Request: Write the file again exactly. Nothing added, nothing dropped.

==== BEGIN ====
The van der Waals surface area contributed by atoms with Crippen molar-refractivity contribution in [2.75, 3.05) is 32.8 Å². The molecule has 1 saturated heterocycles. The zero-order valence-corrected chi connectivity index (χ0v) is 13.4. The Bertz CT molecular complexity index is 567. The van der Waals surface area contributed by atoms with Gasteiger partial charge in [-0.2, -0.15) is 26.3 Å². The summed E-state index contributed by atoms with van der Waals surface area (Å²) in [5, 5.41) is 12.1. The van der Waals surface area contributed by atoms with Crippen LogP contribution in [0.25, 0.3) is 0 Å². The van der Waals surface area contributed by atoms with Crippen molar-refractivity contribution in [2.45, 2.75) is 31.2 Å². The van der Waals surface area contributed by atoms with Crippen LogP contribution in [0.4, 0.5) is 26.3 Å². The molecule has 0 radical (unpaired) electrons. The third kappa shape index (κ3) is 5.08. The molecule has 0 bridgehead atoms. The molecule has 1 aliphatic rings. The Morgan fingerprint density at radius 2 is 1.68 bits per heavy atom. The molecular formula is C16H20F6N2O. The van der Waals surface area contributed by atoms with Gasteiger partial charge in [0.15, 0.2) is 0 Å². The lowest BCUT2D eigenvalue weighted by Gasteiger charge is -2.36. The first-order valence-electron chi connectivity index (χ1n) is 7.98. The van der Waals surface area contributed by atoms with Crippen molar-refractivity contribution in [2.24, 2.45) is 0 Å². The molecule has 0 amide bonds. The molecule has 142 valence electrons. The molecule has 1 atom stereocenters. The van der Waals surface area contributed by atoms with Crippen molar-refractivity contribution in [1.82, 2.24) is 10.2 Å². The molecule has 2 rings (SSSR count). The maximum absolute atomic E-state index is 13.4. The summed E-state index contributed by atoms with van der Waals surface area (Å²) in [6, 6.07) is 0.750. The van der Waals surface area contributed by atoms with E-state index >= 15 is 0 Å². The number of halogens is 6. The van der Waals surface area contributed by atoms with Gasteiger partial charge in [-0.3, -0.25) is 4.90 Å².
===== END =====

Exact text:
The van der Waals surface area contributed by atoms with Crippen molar-refractivity contribution in [2.75, 3.05) is 32.8 Å². The molecule has 1 saturated heterocycles. The zero-order valence-corrected chi connectivity index (χ0v) is 13.4. The Bertz CT molecular complexity index is 567. The van der Waals surface area contributed by atoms with Gasteiger partial charge in [-0.2, -0.15) is 26.3 Å². The summed E-state index contributed by atoms with van der Waals surface area (Å²) in [5, 5.41) is 12.1. The van der Waals surface area contributed by atoms with Crippen LogP contribution in [0.25, 0.3) is 0 Å². The van der Waals surface area contributed by atoms with Crippen molar-refractivity contribution in [2.45, 2.75) is 31.2 Å². The van der Waals surface area contributed by atoms with Crippen LogP contribution in [0.4, 0.5) is 26.3 Å². The molecule has 0 radical (unpaired) electrons. The third kappa shape index (κ3) is 5.08. The molecule has 0 bridgehead atoms. The molecule has 1 aliphatic rings. The Morgan fingerprint density at radius 2 is 1.68 bits per heavy atom. The molecular formula is C16H20F6N2O. The van der Waals surface area contributed by atoms with Gasteiger partial charge in [0.15, 0.2) is 0 Å². The lowest BCUT2D eigenvalue weighted by Gasteiger charge is -2.36. The first-order valence-electron chi connectivity index (χ1n) is 7.98. The van der Waals surface area contributed by atoms with Crippen molar-refractivity contribution in [2.24, 2.45) is 0 Å². The molecule has 0 amide bonds. The molecule has 142 valence electrons. The molecule has 1 atom stereocenters. The van der Waals surface area contributed by atoms with Crippen molar-refractivity contribution in [1.82, 2.24) is 10.2 Å². The molecule has 2 rings (SSSR count). The maximum absolute atomic E-state index is 13.4. The summed E-state index contributed by atoms with van der Waals surface area (Å²) in [6, 6.07) is 0.750. The van der Waals surface area contributed by atoms with E-state index >= 15 is 0 Å². The number of halogens is 6. The van der Waals surface area contributed by atoms with Gasteiger partial charge in [-0.3, -0.25) is 4.90 Å².